Core Stability is More Than a Six-Pack
Your core strength may be more valuable to daily living and our fitness pursuits than we realize. A new review of studies shows that a stable core can help us move efficiently and plays a role in preventing injuries in the legs, hips and buttocks. The review appears this month in the Journal of the American Academy of Orthopaedic Surgeons.

We have to think of the core not as an isolated entity, but as one of our fitness links. "We joke about the hip bone being connected to the thigh bone, the thigh bone connected to the knee bone, yet that's very true," said the report's lead author, John Willson, a physical therapist at the University of Delaware in Newark.

First, some basics. Know the difference between core stability and core strength. We develop core strength by doing exercises for the muscles of the abs, the back and the hips. But core stability is the interaction of strength and coordination of these muscles when we're moving. Having a strong core is half the equation. The other half is training the mind and body to naturally engage these muscles in everyday activities so that our movements are safe.

"Having strong core muscles doesn't mean you possess core stability," Willson said. "For example, a lot of people who have physical jobs, such as those who do a lot of lifting and bending at work, know to activate certain muscles to stabilize the spine. But they can get hurt by doing something innocuous such as bending to tie a shoe or picking up a pencil because there isn't a trained response there."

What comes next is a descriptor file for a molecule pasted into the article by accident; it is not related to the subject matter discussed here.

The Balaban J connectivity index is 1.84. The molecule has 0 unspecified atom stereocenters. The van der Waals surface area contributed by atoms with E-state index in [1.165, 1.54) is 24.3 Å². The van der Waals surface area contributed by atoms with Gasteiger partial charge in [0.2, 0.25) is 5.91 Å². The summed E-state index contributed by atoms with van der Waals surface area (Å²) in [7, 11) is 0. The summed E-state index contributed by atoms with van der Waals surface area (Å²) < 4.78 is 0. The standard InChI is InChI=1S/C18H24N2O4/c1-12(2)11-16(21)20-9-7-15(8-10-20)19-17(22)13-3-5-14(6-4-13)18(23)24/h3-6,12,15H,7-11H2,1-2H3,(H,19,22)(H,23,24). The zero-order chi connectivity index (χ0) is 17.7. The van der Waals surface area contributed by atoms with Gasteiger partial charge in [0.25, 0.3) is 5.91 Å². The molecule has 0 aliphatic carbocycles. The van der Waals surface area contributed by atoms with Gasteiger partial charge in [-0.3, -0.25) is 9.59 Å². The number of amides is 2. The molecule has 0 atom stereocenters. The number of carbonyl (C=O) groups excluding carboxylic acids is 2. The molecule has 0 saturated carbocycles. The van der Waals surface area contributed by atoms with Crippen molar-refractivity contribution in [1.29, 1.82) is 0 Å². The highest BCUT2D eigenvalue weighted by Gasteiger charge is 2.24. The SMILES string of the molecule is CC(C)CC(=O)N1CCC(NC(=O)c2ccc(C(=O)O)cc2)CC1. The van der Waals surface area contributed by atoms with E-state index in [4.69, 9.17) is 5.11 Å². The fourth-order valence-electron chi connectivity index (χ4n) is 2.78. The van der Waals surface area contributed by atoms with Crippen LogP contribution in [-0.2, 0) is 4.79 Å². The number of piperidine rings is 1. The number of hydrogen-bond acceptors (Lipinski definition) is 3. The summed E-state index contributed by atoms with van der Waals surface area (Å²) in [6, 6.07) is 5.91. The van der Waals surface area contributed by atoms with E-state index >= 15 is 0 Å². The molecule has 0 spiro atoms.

There's no shortage of ways to strengthen the core, from abs and back classes to tai chi, Pilates and martial arts. These practices can sometimes help us remember to sit upright or stand taller. But taking the next step is essential, Willson said. We need to make that mind-body connection so that we instinctively and naturally engage our core, use correct posture and maintain healthy body alignment.

And that's easier said than done. Think about how even the fittest among us slouch in our chairs instead of sitting upright. Or how we bend at the waist and hips to pick up objects instead of squatting and using the muscles of the legs and buttocks.

Willson suggests that we learn core stabilization from a trained professional, whether a physical therapist or a personal fitness trainer who has undergone specialized training in this area. They can teach us how core muscles interact and how they should feel when they're being used properly.

The final step is to translate this awareness to everyday activities.

We also can help ourselves by being mindful of our core when we're doing back and abdominal exercises. This means concentrating on getting the form right, rather than getting as many reps in as we can.

To find a physical therapist who can teach core stability, go to www.apta.org and search for a sports-certified specialist near you. To find a personal fitness trainer trained in core stability, go to www.ideafit.com.